Breakup At A Wedding

Over the past few years, Zachary Quinto has established his acting rep by playing Sylar in Heroes, a couple of memorable roles on American Horror Story, and, of course, Spock in the last two Star Trek movies. So you could describe his transition into producing as, well, “logical.” Certainly it has gotten off to an encouraging start. Quinto produced director J.C. Chandor’s financial crisis movie Margin Call through the actor’s Before the Door company — the production outfit he runs with partners Corey Moosa and Neal Dodson — and exec produced Chandor’s Robert Redford-starring All Is Lost, which just screened at Cannes.

Through Behind the Door, Quinto has also produced the new film Breakup at a Wedding, a nuptials-themed comedy which is told through the lenses of the wedding videographers. Directed by Victor Quinaz and starring Quinaz’s brother Philip and Alison Fyhrie as the engaged couple this tale of a big-day-which-goes-horribly-awry is available on VOD from June 18.

Below, Quinto talks about Breakup at a Wedding and, below that, you can exclusively check out the movie’s new poster which was created by Tom Hodge (the designer responsible for the similarly eye-catching posters for The Innkeepers and Hobo With a Shotgun).

ENTERTAINMENT WEEKLY: I’m guessing you’re kind of happy to be talking about something which doesn’t involve spaceships.

ZACHARY QUINTO: Well, I’ve been having a great time talking about all that stuff, too. No complaints! But it’s always good to promote other projects that I have going on. The great thing about this movie is that it really is a friends and family situation. We’ve known Victor and Anna (Martemucci, who cowrote the film with the Quinaz brothers) for years. And to be able to give them this opportunity and to bring all the other collaborators that they work with on a regular basis into the equation was really gratifying for us. One of our main tenets is providing opportnities for people that we’ve loved and have inspired us for a long time and Victor and Anna are certainly among them.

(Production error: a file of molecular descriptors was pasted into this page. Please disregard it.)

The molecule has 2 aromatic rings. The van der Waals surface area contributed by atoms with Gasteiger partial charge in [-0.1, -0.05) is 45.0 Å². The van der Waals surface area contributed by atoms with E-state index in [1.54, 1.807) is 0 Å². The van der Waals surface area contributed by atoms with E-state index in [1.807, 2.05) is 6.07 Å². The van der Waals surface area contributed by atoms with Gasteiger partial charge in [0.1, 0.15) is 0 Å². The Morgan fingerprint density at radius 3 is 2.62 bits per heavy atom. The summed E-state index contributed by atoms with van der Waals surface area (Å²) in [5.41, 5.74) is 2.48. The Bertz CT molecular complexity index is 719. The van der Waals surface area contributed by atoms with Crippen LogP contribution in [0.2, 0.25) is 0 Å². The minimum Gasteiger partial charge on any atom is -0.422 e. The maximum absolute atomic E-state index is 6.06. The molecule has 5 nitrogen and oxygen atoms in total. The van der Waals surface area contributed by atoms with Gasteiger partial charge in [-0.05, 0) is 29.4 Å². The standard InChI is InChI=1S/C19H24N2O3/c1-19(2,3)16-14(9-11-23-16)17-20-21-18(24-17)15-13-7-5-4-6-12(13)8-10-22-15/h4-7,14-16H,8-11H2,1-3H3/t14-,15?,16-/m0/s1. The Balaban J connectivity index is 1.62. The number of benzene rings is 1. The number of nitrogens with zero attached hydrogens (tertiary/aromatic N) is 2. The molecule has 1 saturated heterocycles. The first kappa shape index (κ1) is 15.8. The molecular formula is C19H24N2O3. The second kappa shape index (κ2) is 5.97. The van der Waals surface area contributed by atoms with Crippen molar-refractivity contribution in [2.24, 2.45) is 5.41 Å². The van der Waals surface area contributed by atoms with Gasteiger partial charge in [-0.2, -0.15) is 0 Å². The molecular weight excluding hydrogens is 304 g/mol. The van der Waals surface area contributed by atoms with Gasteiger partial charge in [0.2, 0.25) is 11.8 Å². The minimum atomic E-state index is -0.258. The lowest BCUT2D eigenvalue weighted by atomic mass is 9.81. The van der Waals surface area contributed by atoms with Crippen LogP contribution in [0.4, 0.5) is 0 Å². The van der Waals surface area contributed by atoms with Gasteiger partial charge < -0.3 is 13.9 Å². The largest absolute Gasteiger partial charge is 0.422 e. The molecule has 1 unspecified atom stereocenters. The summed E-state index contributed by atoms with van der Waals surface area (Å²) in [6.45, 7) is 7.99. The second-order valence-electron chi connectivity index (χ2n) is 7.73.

The wedding comedy is well-tilled ground. What attracted you to the project?

One of the other things that we’re really focused on at my production company is innovative storytelling, whether that means the story itself or the style in which the story is told. In this case, we felt like, yes, the wedding comedy has definitely been done and done very well by other people already. But what we felt was fascinating about this script was taking the found footage mode — that tends to be reserved for more horror, thriller, genre projects — and applying it to this more traditional romantic comedy.

We’re really excited to be working with Oscilloscope and obviously this poster that they’ve done up which is so incredible, to see all the faces of all of our friends in that kind of high art rendering, it’s really gratifying. It’s been all-round a really good experience and on the heels of everything else that I have going on.

This film is different in almost every imaginable way from Margin Call. Was it a similarly different experience in terms of producing it? Or were many of the challenges and problems the same?

It was very different to produce this, just simply based on the budget. I mean, Margin Call was about a $3.5M film and this is a half of a million dollar film. So we had less resources and less time. It was also different because it was our friends and literally their family—you know, Victor and Phil are brothers and Victor’s mom is in the movie and Anna’s mom is in the movie. It really was a friends and family affair. We had a lot of good times while making it but we basically holed ourselves up in a hotel out by JFK and just were there for pretty much two weeks banging away all hours and shooting multiple pages a day. It was definitely a brisk experience but luckily the style of the film allowed for that to happen. It was really fun, but definitely a brief encounter.

Did making this movie alter your own views on marriage at all?

[Laughs] Um…No. I think there’s a tremendous amount of heart in the film and I think the journey that Phil and Alison take in the movie is one that is very relatable in terms of people entering into that institution. But I would say my views on marriage are ambivalent at best anyway so I feel like it’s just sort of kept me in that same space.

What’s the one practical lesson you’ve learned as a producer?

Not to sit in meetings where they’re talking about actors and actors’ value. There are certainly things I’ve learned as a producer that no actor should ever know. And the way that we are talked about in financing meetings and casting meetings is one of them. So I recuse myself of those conversations with financiers until my business partners are able to handle that part of it and then I come in.

When you say the “value” of actors you mean their actual financial value to a project?

Yeah. You know, we all have a number attached to our name and that number is different domestically than it is internationally. It’s different in different territories and financiers really do break it down by those kind of metrics. It’s horrible because you’re talking about people and you’re talking about talented people and to hear them talked about in such a broad and impersonal way can be really disappointing.

Well, if it makes you feel any better, I feel like we’ve all got a number by our names one way or another.

Yeah, you’re right. I guess that’s true. It doesn’t make me feel any better. But thanks for trying!

Credit: Lewis Jacobs/NBC

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